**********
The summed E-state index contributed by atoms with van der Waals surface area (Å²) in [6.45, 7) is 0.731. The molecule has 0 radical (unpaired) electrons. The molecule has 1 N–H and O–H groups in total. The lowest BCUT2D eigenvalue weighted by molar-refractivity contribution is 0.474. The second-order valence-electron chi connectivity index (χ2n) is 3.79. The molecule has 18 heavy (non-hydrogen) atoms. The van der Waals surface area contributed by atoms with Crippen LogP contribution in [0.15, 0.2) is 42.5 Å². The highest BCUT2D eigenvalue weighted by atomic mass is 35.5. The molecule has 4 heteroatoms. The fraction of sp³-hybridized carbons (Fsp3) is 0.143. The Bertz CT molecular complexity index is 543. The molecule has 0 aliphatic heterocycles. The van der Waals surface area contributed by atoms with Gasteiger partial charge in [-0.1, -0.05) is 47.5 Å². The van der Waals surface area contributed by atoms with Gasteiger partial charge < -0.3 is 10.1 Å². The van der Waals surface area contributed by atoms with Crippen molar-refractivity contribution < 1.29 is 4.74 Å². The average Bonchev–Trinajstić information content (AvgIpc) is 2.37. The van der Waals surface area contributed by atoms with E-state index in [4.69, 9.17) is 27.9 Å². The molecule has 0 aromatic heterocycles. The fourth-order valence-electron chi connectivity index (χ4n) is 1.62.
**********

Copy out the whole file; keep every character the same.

The summed E-state index contributed by atoms with van der Waals surface area (Å²) in [6.45, 7) is 0.731. The molecule has 0 radical (unpaired) electrons. The molecule has 1 N–H and O–H groups in total. The lowest BCUT2D eigenvalue weighted by molar-refractivity contribution is 0.474. The second-order valence-electron chi connectivity index (χ2n) is 3.79. The molecule has 18 heavy (non-hydrogen) atoms. The van der Waals surface area contributed by atoms with Crippen LogP contribution in [0.15, 0.2) is 42.5 Å². The highest BCUT2D eigenvalue weighted by atomic mass is 35.5. The molecule has 4 heteroatoms. The fraction of sp³-hybridized carbons (Fsp3) is 0.143. The Bertz CT molecular complexity index is 543. The molecule has 0 aliphatic heterocycles. The van der Waals surface area contributed by atoms with Gasteiger partial charge in [-0.1, -0.05) is 47.5 Å². The van der Waals surface area contributed by atoms with Gasteiger partial charge < -0.3 is 10.1 Å². The van der Waals surface area contributed by atoms with Crippen molar-refractivity contribution < 1.29 is 4.74 Å². The average Bonchev–Trinajstić information content (AvgIpc) is 2.37. The van der Waals surface area contributed by atoms with E-state index in [4.69, 9.17) is 27.9 Å². The molecule has 0 aromatic heterocycles. The fourth-order valence-electron chi connectivity index (χ4n) is 1.62.